There is a lot to see and do, and deciding on a destination can seem a bit overwhelming. Prepare ahead: cities, regions, and sights that will help you find the perfect destination for your Germany trip.

Things to know before you go
10 words to learn
The Capital Berlin

exchange your dollars for Euro: prior your departure in a local bank or get it at the arrival airport in Germany at a currency conversion table but most are not open 24/7, also use ATM most banks accept, not all. You will be charged fees from 2 to 4 dollars. Be prepared take Euro cash always.

Credit cards
are accepted but not all. VISA is accepted in most gas stations but only a few restaurants. Some American based companies/restaurants take U.S. Dollars, for example, all McDonalds in Germany take American Dollars. If you plan well and spend your money wisely Germany will prove to be a GREAT vacation experience.

Major language is German: 82.7 million
enriched from many different dialects.

German is officially spoken by an estimated 126 million people in seven countries:
German is the most widely-spoken first language in the European Union.

Federal Republic of Germany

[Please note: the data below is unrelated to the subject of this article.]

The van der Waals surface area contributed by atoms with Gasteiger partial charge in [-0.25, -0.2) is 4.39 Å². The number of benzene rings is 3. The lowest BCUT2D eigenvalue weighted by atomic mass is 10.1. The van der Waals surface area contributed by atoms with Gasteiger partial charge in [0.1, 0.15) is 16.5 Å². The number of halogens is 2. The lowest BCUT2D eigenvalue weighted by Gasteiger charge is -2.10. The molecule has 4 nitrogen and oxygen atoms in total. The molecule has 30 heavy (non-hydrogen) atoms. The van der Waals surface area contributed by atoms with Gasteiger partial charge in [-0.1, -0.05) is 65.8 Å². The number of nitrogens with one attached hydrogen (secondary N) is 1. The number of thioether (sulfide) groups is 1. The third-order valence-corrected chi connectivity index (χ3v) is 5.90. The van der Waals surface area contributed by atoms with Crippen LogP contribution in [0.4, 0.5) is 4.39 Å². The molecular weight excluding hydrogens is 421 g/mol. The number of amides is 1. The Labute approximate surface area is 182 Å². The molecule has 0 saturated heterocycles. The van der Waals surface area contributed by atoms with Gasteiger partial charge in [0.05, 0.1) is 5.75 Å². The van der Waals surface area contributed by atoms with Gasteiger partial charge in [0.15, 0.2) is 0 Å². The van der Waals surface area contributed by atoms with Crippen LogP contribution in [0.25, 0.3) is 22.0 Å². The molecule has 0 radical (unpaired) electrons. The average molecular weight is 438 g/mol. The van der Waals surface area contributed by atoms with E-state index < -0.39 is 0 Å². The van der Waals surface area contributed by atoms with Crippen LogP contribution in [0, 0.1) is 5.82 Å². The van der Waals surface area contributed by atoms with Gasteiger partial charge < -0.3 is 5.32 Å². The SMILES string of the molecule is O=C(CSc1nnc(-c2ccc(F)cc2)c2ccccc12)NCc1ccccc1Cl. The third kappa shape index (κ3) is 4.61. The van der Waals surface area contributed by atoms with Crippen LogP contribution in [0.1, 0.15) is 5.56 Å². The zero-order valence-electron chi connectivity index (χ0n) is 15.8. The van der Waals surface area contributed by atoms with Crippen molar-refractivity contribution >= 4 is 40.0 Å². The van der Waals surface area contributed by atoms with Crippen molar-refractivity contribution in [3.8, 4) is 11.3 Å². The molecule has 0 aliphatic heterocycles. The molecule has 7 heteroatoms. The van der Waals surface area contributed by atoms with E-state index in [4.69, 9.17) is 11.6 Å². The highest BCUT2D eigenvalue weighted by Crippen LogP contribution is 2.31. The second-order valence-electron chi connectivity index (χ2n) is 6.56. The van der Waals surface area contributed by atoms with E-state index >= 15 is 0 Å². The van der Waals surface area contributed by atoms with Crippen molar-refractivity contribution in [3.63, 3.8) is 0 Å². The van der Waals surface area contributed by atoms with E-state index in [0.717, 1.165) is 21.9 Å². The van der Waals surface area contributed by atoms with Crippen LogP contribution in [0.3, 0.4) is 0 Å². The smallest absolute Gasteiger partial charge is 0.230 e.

Germany is made up of the lowlands North German Plain; the Central German Uplands and the Bavarian Alps Southern German Highlands.

The Zugspitze Mountains with 9,721 ft (2,962 m) is the highest point in the country.

Germany's major rivers are the Danube, the Elbe, the Oder, the Weser, and the Rhine.
Chief of State
: President Joachim Gauck
Head of Governent
: Chancellor Angela Merkel
, the chancellor (prime minister) heads the executive branch of the federal government.
The chancellor exercises executive power. The
(lower, principal chamber of the parliament) elects the chancellor.

The president (chief of state) duties are largely ceremonial; He normally is elected every 5 years by the Federal Assembly.

This Assembly is a body convoked only for this purpose, comprising the entire
and an equal number of state delegates.
serves a 4-year term, consists of at least twice the number of electoral districts in the country (299).

When parties' directly elected seats exceed their proportional representation, they may receive additional seats. The number of seats in the Bundestag was reduced to 598 for the 2002 elections.

chamber or Federal Council) consists of 69 members who are delegates of the 16 Laender (states).

The legislature has powers of exclusive jurisdiction and concurrent jurisdiction with the Laender in areas specified in the Basic Law.

has primary legislative authority. The
must concur on legislation concerning revenue shared by federal and state governments and those imposing responsibilities on the states.
Germany has an independent federal judiciary consisting of a constitutional court, a high court of justice, and courts with jurisdiction in administrative, financial, labor, and social matters.

The highest court of the land is the
Federal Constitutional Court